"Like Pinto?" asked the man, looking down at the silent Silva.

    "Like Lollie. Now you can't deny that Lollie's a very nice girl," said the colonel. "Sit down, Solomon, and talk things over."

    "When I've got my girl I'll talk things over with you. Where is this place?"

    "It is on Putney Heath," said the colonel. "Now aren't I being straightforward with you? If I had any bad designs against the girl, should I tell you where she is? If you go there, Solomon, take some of your copper friends."

    "I have no copper friends," said the man angrily. "You know that well enough. What am I that I should go to the police? Can I go to them with clean hands?"

    "Well, that's a question I've often asked myself," said the colonel. "I've often said----"

    "What is the name of the house?" interrupted White. "I want to see whether you're playing square with me, Boundary, and if you're not, by----"

    "Don't threaten me, don't threaten me, Solomon," said the colonel with a good-humoured gesture. "I'm a nervous man and I suffer from heart disease. You ought to know better than that. Bishopsholme is the place. It is the fourth big house after passing Tredennis Road--a fine villa standing in its own grounds. It looks a bit deserted because it was empty until a few days ago, when I put a scrap or two of furniture into it. Why not wait----"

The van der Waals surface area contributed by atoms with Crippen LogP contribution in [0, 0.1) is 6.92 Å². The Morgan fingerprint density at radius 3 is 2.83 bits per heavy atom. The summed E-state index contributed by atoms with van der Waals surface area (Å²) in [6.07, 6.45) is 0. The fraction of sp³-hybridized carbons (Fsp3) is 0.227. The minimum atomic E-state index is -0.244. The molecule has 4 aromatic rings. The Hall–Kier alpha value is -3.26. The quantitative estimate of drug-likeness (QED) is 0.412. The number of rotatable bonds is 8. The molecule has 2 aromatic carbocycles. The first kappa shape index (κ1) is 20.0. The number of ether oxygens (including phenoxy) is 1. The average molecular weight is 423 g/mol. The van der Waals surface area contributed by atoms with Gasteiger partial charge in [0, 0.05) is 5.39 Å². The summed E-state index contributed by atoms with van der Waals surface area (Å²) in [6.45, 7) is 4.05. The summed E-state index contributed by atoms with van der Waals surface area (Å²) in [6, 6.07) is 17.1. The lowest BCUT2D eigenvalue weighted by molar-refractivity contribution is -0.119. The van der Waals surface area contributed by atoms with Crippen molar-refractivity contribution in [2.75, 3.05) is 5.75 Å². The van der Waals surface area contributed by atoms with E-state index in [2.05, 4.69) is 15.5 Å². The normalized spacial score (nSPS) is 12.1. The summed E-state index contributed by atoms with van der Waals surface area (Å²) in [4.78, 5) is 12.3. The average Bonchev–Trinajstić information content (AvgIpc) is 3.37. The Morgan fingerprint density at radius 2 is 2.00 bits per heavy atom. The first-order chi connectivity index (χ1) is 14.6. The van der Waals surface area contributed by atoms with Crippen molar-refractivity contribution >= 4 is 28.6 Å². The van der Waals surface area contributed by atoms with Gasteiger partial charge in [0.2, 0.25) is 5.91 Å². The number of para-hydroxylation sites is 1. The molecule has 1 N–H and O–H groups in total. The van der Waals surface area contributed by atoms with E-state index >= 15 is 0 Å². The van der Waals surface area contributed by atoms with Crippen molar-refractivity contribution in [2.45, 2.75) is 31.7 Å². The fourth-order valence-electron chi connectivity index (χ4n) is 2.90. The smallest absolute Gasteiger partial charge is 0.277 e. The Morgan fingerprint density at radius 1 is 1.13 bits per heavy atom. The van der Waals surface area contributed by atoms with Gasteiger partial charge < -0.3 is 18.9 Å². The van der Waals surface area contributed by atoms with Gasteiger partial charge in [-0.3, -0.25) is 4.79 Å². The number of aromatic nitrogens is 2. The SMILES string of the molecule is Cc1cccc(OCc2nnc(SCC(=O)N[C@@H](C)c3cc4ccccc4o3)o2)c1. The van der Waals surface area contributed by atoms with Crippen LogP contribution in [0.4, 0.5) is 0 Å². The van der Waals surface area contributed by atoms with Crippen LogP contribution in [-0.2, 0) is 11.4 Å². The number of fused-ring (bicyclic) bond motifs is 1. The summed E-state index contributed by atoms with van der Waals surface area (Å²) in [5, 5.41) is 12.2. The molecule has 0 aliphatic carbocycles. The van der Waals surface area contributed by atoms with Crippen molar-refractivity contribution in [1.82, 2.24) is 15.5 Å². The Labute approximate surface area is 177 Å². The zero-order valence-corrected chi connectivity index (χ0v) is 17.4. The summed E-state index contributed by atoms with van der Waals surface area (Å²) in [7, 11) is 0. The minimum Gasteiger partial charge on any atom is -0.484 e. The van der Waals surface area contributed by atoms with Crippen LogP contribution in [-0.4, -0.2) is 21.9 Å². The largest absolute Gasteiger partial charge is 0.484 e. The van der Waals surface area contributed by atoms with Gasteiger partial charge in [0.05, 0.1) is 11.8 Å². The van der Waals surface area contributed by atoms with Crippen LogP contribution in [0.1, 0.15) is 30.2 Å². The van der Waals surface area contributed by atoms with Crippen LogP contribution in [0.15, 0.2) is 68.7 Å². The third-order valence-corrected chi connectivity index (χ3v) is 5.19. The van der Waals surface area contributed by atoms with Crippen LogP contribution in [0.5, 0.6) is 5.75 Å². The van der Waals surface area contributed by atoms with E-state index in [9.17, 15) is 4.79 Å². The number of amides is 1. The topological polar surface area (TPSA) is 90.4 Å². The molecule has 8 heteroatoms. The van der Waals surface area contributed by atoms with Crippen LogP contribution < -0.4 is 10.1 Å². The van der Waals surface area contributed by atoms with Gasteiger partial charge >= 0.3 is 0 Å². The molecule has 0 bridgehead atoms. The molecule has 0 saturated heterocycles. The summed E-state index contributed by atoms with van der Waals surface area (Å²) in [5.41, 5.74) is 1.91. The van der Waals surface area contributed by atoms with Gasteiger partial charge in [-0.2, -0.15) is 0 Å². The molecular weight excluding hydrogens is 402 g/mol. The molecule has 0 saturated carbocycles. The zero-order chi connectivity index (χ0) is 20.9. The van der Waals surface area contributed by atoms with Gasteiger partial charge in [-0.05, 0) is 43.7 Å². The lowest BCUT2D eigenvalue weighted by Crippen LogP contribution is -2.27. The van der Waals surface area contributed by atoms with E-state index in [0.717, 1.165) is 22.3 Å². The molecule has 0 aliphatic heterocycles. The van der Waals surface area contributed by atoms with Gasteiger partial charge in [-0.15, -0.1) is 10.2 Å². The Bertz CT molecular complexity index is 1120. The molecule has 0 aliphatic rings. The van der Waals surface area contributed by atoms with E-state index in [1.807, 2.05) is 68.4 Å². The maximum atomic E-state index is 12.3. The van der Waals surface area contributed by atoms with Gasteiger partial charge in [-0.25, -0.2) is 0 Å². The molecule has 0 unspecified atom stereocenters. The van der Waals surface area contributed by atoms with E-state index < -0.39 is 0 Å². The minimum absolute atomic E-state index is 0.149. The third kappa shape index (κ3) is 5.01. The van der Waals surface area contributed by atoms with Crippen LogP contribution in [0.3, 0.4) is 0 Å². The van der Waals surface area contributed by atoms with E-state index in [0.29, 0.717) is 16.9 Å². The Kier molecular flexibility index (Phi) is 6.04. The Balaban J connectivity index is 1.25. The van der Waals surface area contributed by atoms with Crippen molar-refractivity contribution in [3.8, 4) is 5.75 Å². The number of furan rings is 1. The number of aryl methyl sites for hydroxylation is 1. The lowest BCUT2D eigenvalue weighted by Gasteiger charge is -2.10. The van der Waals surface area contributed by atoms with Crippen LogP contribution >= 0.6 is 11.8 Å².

"First I'll find out whether you're speaking the truth, and if you're not----"

    "Gently, gently," growled Crewe. "What's the good of kicking up a row, White? The colonel's dealing straighter with you than you're dealing with us."

    He was not in the colonel's secrets, and he himself was deceived, thinking that the girl had been removed to the house which he now heard about for the first time, and that the sole object of the abduction was to bring White back.

    "Stay a while," said Boundary. "It is only just nine----"

    But White was gone.

    He pushed past the servant, one of the readiest and most dangerous of the colonel's instruments, and into the half-dark corridor. There was a light on the landing below, and as he ran down the stairs he thought he saw somebody standing there. It looked like a woman till the figure turned, and then Solomon White stood stock still. It was the first time he had seen Jack o' Judgment. The shimmer of the black silk coat, the curious suggestion of pallor which the white mask conveyed, the slouch hat, throwing a black bar of shadow diagonally across the face, lent the figure a peculiarly sinister aspect.


    The voice was commanding, the glittering revolver in the figure's hand more so.

    "Who are you?" gasped Solomon White.

    "Jack o' Judgment! Have you ever heard of little Jack?" chuckled the figure. "Oh, here's a new one--Solomon White, too, and never heard of Jack o' Judgment! Didn't you see me when they took me out of 'Snow' Gregory's pocket? Little Jack o' Judgment!"

    Solomon White stepped back, his face twitching.

    "I had nothing to do with that," he said hoarsely, "nothing to do with that, do you hear?"